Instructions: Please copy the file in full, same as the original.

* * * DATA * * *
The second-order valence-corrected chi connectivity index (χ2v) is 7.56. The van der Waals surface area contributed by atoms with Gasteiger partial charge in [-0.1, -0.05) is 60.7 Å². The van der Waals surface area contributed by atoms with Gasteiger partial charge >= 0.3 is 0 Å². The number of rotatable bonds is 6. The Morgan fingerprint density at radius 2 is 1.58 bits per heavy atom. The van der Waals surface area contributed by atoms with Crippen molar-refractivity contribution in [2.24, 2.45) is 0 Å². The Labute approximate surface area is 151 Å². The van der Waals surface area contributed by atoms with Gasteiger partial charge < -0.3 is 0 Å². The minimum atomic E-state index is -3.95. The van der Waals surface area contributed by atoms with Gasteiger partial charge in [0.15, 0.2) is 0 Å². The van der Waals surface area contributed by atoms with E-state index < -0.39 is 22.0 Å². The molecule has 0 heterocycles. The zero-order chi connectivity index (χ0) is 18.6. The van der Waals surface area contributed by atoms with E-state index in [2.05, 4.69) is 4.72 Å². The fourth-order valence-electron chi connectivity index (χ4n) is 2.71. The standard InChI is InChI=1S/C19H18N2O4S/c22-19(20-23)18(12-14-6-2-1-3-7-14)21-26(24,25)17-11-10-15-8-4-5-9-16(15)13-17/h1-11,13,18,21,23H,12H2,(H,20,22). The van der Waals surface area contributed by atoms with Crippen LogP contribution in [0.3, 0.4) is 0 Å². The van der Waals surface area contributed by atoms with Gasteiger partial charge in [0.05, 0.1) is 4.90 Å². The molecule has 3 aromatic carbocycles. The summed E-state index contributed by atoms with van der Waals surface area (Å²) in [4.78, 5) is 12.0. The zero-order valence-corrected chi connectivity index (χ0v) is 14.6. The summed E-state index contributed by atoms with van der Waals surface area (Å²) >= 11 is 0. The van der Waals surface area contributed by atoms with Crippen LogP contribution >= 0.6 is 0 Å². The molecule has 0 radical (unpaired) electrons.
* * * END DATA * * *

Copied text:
The second-order valence-corrected chi connectivity index (χ2v) is 7.56. The van der Waals surface area contributed by atoms with Gasteiger partial charge in [-0.1, -0.05) is 60.7 Å². The van der Waals surface area contributed by atoms with Gasteiger partial charge >= 0.3 is 0 Å². The number of rotatable bonds is 6. The Morgan fingerprint density at radius 2 is 1.58 bits per heavy atom. The van der Waals surface area contributed by atoms with Crippen molar-refractivity contribution in [2.24, 2.45) is 0 Å². The Labute approximate surface area is 151 Å². The van der Waals surface area contributed by atoms with Gasteiger partial charge < -0.3 is 0 Å². The minimum atomic E-state index is -3.95. The van der Waals surface area contributed by atoms with Gasteiger partial charge in [0.15, 0.2) is 0 Å². The van der Waals surface area contributed by atoms with E-state index < -0.39 is 22.0 Å². The molecule has 0 heterocycles. The zero-order chi connectivity index (χ0) is 18.6. The van der Waals surface area contributed by atoms with E-state index in [2.05, 4.69) is 4.72 Å². The fourth-order valence-electron chi connectivity index (χ4n) is 2.71. The standard InChI is InChI=1S/C19H18N2O4S/c22-19(20-23)18(12-14-6-2-1-3-7-14)21-26(24,25)17-11-10-15-8-4-5-9-16(15)13-17/h1-11,13,18,21,23H,12H2,(H,20,22). The van der Waals surface area contributed by atoms with Crippen LogP contribution in [0.3, 0.4) is 0 Å². The van der Waals surface area contributed by atoms with Gasteiger partial charge in [0.05, 0.1) is 4.90 Å². The molecule has 3 aromatic carbocycles. The summed E-state index contributed by atoms with van der Waals surface area (Å²) in [4.78, 5) is 12.0. The zero-order valence-corrected chi connectivity index (χ0v) is 14.6. The summed E-state index contributed by atoms with van der Waals surface area (Å²) >= 11 is 0. The van der Waals surface area contributed by atoms with Crippen LogP contribution >= 0.6 is 0 Å². The molecule has 0 radical (unpaired) electrons.